[grat-i-tood, -tyood] /ˈgræt ɪˌtud, -ˌtyud/
the quality or feeling of being grateful or thankful:
He expressed his gratitude to everyone on the staff.
a feeling of thankfulness or appreciation, as for gifts or favours
mid-15c., “good will,” from Middle French gratitude (15c.) or directly from Medieval Latin gratitudinem (nominative gratitudo) “thankfulness,” from Latin gratus “thankful, pleasing” (see grace). Meaning “thankfulness” is from 1560s.
grattage grat·tage (grā-täzh’, grə-) n. Scraping or brushing an ulcer or surface that has granulations to stimulate the healing process.
[grat-n] /ˈgræt n/ noun 1. Henry, 1746–1820, Irish statesman and orator. /ˈɡrætən/ noun 1. Henry. 1746–1820, Irish statesman and orator: led the movement that secured legislative independence for Ireland (1782), opposed union with England (1800), and campaigned for Catholic emancipation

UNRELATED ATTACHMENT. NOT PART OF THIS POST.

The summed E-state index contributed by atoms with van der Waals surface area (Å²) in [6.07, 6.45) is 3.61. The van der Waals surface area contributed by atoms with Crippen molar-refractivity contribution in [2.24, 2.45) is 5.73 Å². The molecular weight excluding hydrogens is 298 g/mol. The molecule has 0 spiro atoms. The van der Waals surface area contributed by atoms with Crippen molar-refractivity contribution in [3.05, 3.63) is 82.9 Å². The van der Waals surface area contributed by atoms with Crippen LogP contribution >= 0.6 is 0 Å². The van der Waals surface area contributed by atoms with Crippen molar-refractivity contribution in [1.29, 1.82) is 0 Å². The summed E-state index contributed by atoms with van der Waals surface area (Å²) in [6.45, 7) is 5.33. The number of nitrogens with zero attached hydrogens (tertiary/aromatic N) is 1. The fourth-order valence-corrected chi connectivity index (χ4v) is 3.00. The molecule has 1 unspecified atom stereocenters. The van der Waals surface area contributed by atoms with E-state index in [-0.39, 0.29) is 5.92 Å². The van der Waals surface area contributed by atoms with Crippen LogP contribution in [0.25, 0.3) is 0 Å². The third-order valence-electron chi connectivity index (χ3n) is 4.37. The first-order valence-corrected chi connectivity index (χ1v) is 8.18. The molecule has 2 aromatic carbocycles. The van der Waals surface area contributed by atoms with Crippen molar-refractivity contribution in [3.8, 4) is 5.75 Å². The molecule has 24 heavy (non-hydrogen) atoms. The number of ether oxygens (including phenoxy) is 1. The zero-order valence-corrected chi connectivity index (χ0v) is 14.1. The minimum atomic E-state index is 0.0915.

[gruh-too-i-tee, -tyoo-] /grəˈtu ɪ ti, -ˈtyu-/ noun, plural gratuities. 1. a gift of money, over and above payment due for service, as to a waiter or bellhop; tip. 2. something given without claim or demand. 3. British. /ɡrəˈtjuːɪtɪ/ noun (pl) -ties 1. a gift or reward, usually of money, for services rendered; tip 2. something […]
[grah-twahr; French gra-twar] /grɑˈtwɑr; French graˈtwar/ noun, plural grattoirs [grah-twahrz; French gra-twar] /grɑˈtwɑrz; French graˈtwar/ (Show IPA). Archaeology. 1. a flaked stone implement, usually Upper Paleolithic, retouched at the end and used probably for working wood or cleaning hides; scraper.